Stem Cells Preserve Vision in an AMD-Like Model

Stem cell transplantation is a promising potential treatment for retinal degenerative diseases. Because retinal degeneration often leads to blindness, stem cells might be one of the up-and-coming tools in the battle against blindness.

The laboratory of Shaomei Wang (Cedars-Sinai Medical Center, Los Angeles) have assessed the effectiveness of stem cell-based therapeutic strategies using the Royal College of Surgeons (RCS) rat model, which mimics the disease progression of age-related macular degeneration (AMD). In RCS mice, the retinal pigment epithelium or RPE degenerates and is disrupted, which leads to the death of photoreceptors (Mullen RJ and LaVail MM Inherited retinal dystrophy: primary defect in pigment epithelium determined with experimental rat chimeras. Science 1976;192:799-801). The work by Wang and his colleagues has shown that human cortical-derived neural progenitor cells (hNPCctx) could dramatically rescue vision in the RCS rat (see Wang S, and others, Investigative ophthalmology & visual science 2008;49:3201-3206; Gamm DM, and others, Wang S, Lu B, et al. PLoS One 2007;2:e338). Unfortunately, the fetal origin of these cells presents an obstacle, because such cells are not readily available and come from aborted fetuses.

To overcome such obstacles, Wang and his colleagues assessed the ability of a stable neural progenitor cell line (iNPCs) derived from induced pluripotent stem cells (iPSCs) to preserve vision after sub-retinal injection into RCS rats (Sareen D, and others, J Comp Neurol 2014;522:2707-2728). A report in the journal Stem Cells by Wang and others establishes that iNPC injection leads to the reversal of AMD-related symptoms, the preservation of visual function, and may represent a patient-specific therapeutic option (Tsai Y, and others, Stem Cells 2015;33:2537-2549).

Wang and his others showed that an iNSC-treated eye scored higher in all functional tests used (optokinetic response (OKR), electroretinography (ERG), and luminance threshold responses (LTR)), compared to an untreated eye, in RCS mice at 150 days post-transplant. This improvement nicely correlates with the improved protection of photoreceptors in iNPC-treated eyes, which presented with normal cone morphology and the reversal of disease-associated changes throughout the retina.


So how do iNPCs help preserve the photoreceptors and visual function? Wang and his team found that iNPCs survived up to 130 days in RCS retinas, which when normalized to lifespan, represents around 16 years in humans. Additionally, they discovered that iNPCs were able to migrate to an area between the retinal pigment epithelial and photoreceptor layers. This allows the injection of cells into non-affected neighboring regions of the retina, which will not to worsen any compromised retinal components. iNPCs did, however, continue to express NSC/NPC markers and did not mature neural/retinal markers, suggesting that grafted-iNPCs remained phenotypically uncommitted progenitor cells and did not differentiate towards a retinal phenotype.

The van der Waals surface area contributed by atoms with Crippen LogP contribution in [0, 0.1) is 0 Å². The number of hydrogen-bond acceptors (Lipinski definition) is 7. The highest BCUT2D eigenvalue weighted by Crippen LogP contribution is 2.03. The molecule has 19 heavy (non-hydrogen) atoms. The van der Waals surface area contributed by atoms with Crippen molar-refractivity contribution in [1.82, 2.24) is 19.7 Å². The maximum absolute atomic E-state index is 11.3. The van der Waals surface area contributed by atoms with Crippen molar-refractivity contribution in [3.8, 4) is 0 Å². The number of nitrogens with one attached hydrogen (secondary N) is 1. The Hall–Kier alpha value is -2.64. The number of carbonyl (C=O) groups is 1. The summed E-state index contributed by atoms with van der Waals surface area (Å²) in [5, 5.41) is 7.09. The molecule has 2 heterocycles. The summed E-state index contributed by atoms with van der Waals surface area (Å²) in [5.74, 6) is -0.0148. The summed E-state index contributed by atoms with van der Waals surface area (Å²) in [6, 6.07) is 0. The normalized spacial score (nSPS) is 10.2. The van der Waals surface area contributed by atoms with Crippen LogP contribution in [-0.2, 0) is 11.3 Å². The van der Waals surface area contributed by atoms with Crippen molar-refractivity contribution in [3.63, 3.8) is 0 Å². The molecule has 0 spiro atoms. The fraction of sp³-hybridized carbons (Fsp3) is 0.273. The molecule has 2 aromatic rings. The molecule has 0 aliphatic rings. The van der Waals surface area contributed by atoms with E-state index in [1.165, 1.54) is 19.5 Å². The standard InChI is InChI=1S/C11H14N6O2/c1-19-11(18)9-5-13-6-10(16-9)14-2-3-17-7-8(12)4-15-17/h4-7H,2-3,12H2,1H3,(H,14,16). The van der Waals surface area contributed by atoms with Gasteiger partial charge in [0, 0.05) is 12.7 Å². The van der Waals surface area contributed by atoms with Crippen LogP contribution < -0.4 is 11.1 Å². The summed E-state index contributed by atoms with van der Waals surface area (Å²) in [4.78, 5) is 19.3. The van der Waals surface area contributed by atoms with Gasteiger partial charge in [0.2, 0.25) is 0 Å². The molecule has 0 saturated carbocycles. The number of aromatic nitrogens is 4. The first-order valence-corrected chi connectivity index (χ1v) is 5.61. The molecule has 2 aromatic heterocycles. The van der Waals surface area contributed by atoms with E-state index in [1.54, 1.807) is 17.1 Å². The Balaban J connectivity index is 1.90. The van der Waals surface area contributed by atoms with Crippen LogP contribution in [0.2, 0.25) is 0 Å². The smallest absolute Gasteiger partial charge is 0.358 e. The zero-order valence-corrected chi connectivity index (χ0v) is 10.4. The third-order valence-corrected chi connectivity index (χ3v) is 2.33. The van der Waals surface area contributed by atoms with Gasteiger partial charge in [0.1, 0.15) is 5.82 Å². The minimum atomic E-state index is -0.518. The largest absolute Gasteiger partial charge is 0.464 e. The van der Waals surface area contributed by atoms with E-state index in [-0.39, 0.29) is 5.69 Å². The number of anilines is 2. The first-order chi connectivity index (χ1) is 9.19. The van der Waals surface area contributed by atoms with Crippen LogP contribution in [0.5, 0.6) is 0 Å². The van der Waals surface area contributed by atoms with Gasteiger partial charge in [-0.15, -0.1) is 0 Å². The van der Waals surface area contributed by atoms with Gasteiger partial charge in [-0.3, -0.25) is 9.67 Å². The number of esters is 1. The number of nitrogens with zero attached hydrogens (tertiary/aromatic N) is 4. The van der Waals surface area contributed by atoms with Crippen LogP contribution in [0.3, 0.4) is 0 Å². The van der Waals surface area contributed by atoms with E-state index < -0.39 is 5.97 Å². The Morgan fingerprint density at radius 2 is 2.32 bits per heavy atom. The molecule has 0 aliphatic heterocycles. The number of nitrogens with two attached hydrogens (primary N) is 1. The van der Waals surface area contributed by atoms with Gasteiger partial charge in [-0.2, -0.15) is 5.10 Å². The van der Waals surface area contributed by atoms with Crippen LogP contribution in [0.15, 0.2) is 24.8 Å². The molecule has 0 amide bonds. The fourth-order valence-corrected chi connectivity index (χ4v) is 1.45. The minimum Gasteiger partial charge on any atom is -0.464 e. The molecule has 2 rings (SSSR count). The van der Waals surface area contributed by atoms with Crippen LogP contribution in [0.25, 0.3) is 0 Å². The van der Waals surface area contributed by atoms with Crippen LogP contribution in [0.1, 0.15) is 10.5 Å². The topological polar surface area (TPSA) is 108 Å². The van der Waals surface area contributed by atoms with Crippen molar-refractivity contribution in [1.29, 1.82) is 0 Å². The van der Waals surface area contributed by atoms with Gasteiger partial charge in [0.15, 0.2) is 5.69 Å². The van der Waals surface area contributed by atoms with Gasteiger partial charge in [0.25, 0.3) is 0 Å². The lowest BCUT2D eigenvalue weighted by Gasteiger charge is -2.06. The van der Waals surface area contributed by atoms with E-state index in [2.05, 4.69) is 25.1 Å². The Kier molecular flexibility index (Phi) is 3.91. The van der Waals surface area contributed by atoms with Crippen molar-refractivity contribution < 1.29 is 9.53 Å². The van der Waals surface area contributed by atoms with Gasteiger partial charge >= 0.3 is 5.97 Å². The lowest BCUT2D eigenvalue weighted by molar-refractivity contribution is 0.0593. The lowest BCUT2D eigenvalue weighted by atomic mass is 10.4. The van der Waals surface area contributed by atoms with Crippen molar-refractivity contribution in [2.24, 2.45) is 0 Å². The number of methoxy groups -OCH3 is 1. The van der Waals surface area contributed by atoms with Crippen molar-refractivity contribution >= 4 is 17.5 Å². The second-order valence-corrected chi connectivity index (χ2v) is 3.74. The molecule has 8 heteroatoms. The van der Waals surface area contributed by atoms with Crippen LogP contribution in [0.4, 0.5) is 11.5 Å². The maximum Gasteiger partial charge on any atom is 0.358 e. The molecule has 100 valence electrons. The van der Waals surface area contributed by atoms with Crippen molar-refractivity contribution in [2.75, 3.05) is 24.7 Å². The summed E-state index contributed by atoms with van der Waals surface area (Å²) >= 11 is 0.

Further investigations found that iNPC-treatment reduced levels of toxic undigested bits of the photoreceptor cell membranes. Accumulation of these photoreceptor outer segments (POS) cause the photoreceptors to die off. Typically, the RPE cells goggle up these toxic membrane bits, degrade them, and recycle their components for the photoreceptors. The fact that these POS bits were not accumulating in the retinas of RCS mice suggested to Wang and his colleagues that the grafted-iNPCs restored POS degradation in RCS rats. They subsequently found that iNPCs expressed phagocytosis-related genes and could gobble up and degrade POS in culture. They extended these findings in living creatures by identifying the different stages of POS digestion and even viewed engulfed membranous discs inside the cytoplasm of iNPCs.

Overall, iNPC injection appears to be a safe and effective long-term treatment for Acute Macular Degeneration in the RCS rat preclinical model, and holds great promise for the translation into a patient-specific treatment for the preservation of existing retinal structure and vision during the early stages of AMD in humans. Wang noted that iNPC treatment in this model occurred at later stages of degeneration, which represents a more clinical relevant stage. However, an unstudied possibility is restoring phagocytosis by iNPCs to treat loss of visual acuity early on in the course of the disease.


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Professor of Biochemistry at Spring Arbor University (SAU) in Spring Arbor, MI. Have been at SAU since 1999. Author of The Stem Cell Epistles. Before that I was a postdoctoral research fellow at the University of Pennsylvania in Philadelphia, PA (1997-1999), and Sussex University, Falmer, UK (1994-1997). I studied Cell and Developmental Biology at UC Irvine (PhD 1994), and Microbiology at UC Davis (MA 1986, BS 1984).